Referring now to the drawings, FIG. 1 illustrates a partial plan view of a multi-story parking garage of the present invention. Within FIG. 1, cars 30 can be seen within parking spaces 11 of the garage 10 which may be underground, above ground or partially under and partially above ground. The garage will have a plurality of floors and each floor may have a plurality of parking spaces 11. A vehicle conveyer 20 is arranged within a center course 12. By using the conveyer 20 it is possible to move a given vehicle 30 from an entrance (not shown) to the closest possible available unoccupied parking space 11 and also to take a vehicle 30 from a parking space to an exit (also not shown) wherein the exit and the entrance may be the same.
Each of the parking spaces 11 are comprised of two parallel rails 13 and plates 14 having grooved surfaces. The plates 14 are positioned outside the parallel rails 13. There may be two plates each with two grooved surface areas or four plates each with a grooved surface area. The grooves run parallel to the rails 13. The respective tires of the vehicles 30 are generally positioned on the grooves 15 of the plate 14. Each plate 14 should be wide enough to provide support for the wheel of difference size vehicles 30. The space between the rails 13 is designed so as to have a concave or grooved shape and provide an open space for the smooth shifting of vehicles to and from a conveyer 20. In accordance with the present invention, the height of the parking space 11 (that is the distance between the top of the plate 14 and the ceiling) should be the minimum height required for the type of vehicles to be stored. Further, the plates 14 and supporting structure should be comprised of high grade metals which can be formed in a relatively thin structure, and still provide adequate strength for supporting the vehicles 30.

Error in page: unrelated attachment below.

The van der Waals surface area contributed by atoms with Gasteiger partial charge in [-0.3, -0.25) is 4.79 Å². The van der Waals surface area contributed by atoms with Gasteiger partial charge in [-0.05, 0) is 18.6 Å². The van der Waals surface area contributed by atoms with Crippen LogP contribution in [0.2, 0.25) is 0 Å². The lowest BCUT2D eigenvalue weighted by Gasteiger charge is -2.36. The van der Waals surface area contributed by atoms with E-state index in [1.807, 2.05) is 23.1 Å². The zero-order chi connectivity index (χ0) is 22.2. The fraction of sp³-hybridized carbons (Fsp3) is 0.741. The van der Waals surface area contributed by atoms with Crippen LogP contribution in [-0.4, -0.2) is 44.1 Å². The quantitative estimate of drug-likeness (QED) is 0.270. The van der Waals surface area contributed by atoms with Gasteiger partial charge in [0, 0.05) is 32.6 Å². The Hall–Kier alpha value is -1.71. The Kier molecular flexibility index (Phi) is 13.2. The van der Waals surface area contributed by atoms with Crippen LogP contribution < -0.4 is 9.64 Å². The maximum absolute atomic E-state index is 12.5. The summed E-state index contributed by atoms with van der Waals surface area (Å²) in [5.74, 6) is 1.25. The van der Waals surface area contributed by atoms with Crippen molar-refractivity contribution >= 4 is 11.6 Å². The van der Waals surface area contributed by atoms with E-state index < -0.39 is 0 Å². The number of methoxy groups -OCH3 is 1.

Referring to FIG. 2, there is shown an entire plan view of a vehicle conveyer 20 of the present invention. The vehicle conveyer 20 is comprised of a flat car 40 and a shifter 50 which is mounted on the flat car 40. The flat car 40 is comprised of a high grade, high strength metal, such as steel, and includes two parallel rails 41 which allow for the shifting, that is which allow for the horizontal movement of the vehicles 30 into and out of the parking spaces 11. The two rails 41 are arranged at equally spaced intervals as compared with the rails 13 on each of the parking spaces 11. The shifter 50 includes the elongated device positioned between the rails 41 and running parallel to the rails 41 along the entire length of the flat car 40. The shifter 50 can be utilized to move vehicles 30 the length of the flat car 40 into a parking space 11. The shifter 50 can move the arms 60 and 70 beneath the vehicle 30 and thus position the arms so that all of the wheels of the vehicle can be lifted simultaneously.
The shifter 50 is comprised of a frame 51 which includes two connecting crank shafts 54 and rollers 52. The connecting crank shafts 54 are rotatably provided at the front and rear portions of the frame 51. The sets of rollers 52 are connected with both sides of the connecting crank shafts 54. The rollers 52 are positioned so that they can move longitudinally along (and not off of) the rails 41. Use of drive connector means, well known to those skilled in the art, such as drive rollers, rack and pinion systems or chain and sprocket systems provide the shifter 50 with power so that it can move along the rails 41 in a position centrally located between parking spaces (as shown in FIG. 1) onto the rails 13 in the parking spaces 11. The movement is carried out in connection with the connecting crank shafts 54 and rollers 52 moving on the rails 41. In order to further stabilize and position the shifter 50, there are provided fixing rollers 53 at four points along the frame 51. The fixing rollers 53 are positioned apart from each other and extend outward from the frame 51 so as to contact the side portions of the rail 41. Accordingly, the combination of fixing rollers 53 and rollers 52 provide both vertical and horizontal stability to the movement of the frame 51 along the flat car 40 and into the parking space 11.